5 "Indeed, because he transgresses by wine, He is a proud man, And he does not stay at home. Because he enlarges his desire as hell, And he is like death, and cannot be satisfied, He gathers to himself all nations And heaps up for himself all peoples.
21 Now it is God who makes both us and you stand firm in Christ. He anointed us, 22 set his seal of ownership on us, and put his Spirit in our hearts as a deposit, guaranteeing what is to come.
12 in order that we, who were the first to hope in Christ, might be for the praise of his glory. 13 And you also were included in Christ when you heard the word of truth, the gospel of your salvation. Having believed, you were marked in him with a seal, the promised Holy Spirit, 14 who is a deposit guaranteeing our inheritance until the redemption of those who are God's possession — to the praise of his glory.
22 Because of this oath, Jesus has become the guarantee of a better covenant.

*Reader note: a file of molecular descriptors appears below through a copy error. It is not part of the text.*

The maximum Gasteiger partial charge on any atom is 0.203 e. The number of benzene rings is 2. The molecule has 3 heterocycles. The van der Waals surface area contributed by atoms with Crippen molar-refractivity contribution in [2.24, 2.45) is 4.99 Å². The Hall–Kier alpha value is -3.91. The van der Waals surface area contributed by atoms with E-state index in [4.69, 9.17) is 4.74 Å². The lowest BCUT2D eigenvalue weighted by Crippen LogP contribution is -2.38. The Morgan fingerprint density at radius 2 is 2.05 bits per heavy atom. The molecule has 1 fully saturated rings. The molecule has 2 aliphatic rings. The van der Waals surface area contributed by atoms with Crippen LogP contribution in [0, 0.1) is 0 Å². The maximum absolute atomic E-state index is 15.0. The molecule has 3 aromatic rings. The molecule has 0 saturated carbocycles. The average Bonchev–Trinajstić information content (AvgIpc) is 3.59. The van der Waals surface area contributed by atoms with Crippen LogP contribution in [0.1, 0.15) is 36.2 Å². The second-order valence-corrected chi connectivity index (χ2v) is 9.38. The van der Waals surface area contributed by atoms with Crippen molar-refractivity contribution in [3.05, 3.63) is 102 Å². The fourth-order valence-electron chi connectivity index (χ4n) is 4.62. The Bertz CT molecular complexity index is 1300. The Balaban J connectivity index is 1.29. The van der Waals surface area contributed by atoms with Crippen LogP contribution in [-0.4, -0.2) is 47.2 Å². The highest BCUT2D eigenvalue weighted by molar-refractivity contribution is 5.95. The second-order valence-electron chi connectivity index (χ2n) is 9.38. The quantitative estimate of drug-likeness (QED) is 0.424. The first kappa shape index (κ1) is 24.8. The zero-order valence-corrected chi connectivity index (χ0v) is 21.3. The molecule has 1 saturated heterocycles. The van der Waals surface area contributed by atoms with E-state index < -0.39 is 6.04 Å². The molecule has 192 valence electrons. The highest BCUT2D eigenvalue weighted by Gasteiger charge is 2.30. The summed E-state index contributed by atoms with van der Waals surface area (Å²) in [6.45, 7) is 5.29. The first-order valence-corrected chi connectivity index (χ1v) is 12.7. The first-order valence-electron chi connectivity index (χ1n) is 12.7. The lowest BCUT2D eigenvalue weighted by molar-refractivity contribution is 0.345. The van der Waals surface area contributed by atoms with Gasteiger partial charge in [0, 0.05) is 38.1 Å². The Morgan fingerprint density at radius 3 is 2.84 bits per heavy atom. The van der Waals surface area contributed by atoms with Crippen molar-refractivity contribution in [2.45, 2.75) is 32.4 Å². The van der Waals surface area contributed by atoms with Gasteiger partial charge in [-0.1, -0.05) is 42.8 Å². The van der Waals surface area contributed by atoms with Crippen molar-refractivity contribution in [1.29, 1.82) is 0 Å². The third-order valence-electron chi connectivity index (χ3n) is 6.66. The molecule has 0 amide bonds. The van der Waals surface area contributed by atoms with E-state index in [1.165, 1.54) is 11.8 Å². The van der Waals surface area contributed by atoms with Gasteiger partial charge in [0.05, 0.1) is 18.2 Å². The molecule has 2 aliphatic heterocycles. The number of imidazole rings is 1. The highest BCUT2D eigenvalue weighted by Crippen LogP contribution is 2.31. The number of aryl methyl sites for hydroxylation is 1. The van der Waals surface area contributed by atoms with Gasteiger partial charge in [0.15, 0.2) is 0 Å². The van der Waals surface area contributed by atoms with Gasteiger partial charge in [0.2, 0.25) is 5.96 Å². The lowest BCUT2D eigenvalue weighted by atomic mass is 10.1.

3 What does the Scripture say? "Abraham believed God, and it was credited to him as righteousness." 4 Now when a man works, his wages are not credited to him as a gift, but as an obligation. 5 However, to the man who does not work but trusts God who justifies the wicked, his faith is credited as righteousness.
6 Consider Abraham: "He believed God, and it was credited to him as righteousness." 7 Understand, then, that those who believe are children of Abraham. 8 The Scripture foresaw that God would justify the Gentiles by faith, and announced the gospel in advance to Abraham: "All nations will be blessed through you." 9 So those who have faith are blessed along with Abraham, the man of faith.
13 It is written: "I believed; therefore I have spoken." With that same spirit of faith we also believe and therefore speak, 14 because we know that the one who raised the Lord Jesus from the dead will also raise us with Jesus and present us with you in his presence.